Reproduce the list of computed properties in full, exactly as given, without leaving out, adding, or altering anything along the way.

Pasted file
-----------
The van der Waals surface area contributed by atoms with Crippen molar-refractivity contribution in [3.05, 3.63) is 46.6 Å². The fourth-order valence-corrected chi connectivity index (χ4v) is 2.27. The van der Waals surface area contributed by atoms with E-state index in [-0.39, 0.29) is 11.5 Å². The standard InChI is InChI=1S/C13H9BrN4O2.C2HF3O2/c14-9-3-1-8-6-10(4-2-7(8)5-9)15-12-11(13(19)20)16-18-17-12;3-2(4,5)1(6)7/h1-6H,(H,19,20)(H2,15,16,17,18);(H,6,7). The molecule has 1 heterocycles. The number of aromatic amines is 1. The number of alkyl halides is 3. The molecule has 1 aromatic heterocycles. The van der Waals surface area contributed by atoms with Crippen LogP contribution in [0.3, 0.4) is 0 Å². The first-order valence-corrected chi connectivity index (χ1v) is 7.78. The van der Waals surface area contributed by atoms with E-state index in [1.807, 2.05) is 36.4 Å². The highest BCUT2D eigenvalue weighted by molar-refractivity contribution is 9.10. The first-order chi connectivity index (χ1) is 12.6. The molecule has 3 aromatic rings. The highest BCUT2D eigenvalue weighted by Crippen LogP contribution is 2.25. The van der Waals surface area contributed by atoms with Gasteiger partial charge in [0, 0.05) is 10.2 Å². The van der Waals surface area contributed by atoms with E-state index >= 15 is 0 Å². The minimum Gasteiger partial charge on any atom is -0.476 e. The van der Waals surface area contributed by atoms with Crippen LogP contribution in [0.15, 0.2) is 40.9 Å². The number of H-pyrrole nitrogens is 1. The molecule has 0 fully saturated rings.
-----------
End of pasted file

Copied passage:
The van der Waals surface area contributed by atoms with Crippen molar-refractivity contribution in [3.05, 3.63) is 46.6 Å². The fourth-order valence-corrected chi connectivity index (χ4v) is 2.27. The van der Waals surface area contributed by atoms with E-state index in [-0.39, 0.29) is 11.5 Å². The standard InChI is InChI=1S/C13H9BrN4O2.C2HF3O2/c14-9-3-1-8-6-10(4-2-7(8)5-9)15-12-11(13(19)20)16-18-17-12;3-2(4,5)1(6)7/h1-6H,(H,19,20)(H2,15,16,17,18);(H,6,7). The molecule has 1 heterocycles. The number of aromatic amines is 1. The number of alkyl halides is 3. The molecule has 1 aromatic heterocycles. The van der Waals surface area contributed by atoms with Crippen LogP contribution in [0.3, 0.4) is 0 Å². The first-order valence-corrected chi connectivity index (χ1v) is 7.78. The van der Waals surface area contributed by atoms with E-state index in [1.807, 2.05) is 36.4 Å². The highest BCUT2D eigenvalue weighted by molar-refractivity contribution is 9.10. The first-order chi connectivity index (χ1) is 12.6. The molecule has 3 aromatic rings. The highest BCUT2D eigenvalue weighted by Crippen LogP contribution is 2.25. The van der Waals surface area contributed by atoms with Gasteiger partial charge in [0, 0.05) is 10.2 Å². The van der Waals surface area contributed by atoms with E-state index >= 15 is 0 Å². The minimum Gasteiger partial charge on any atom is -0.476 e. The van der Waals surface area contributed by atoms with Crippen LogP contribution in [0.15, 0.2) is 40.9 Å². The number of H-pyrrole nitrogens is 1. The molecule has 0 fully saturated rings.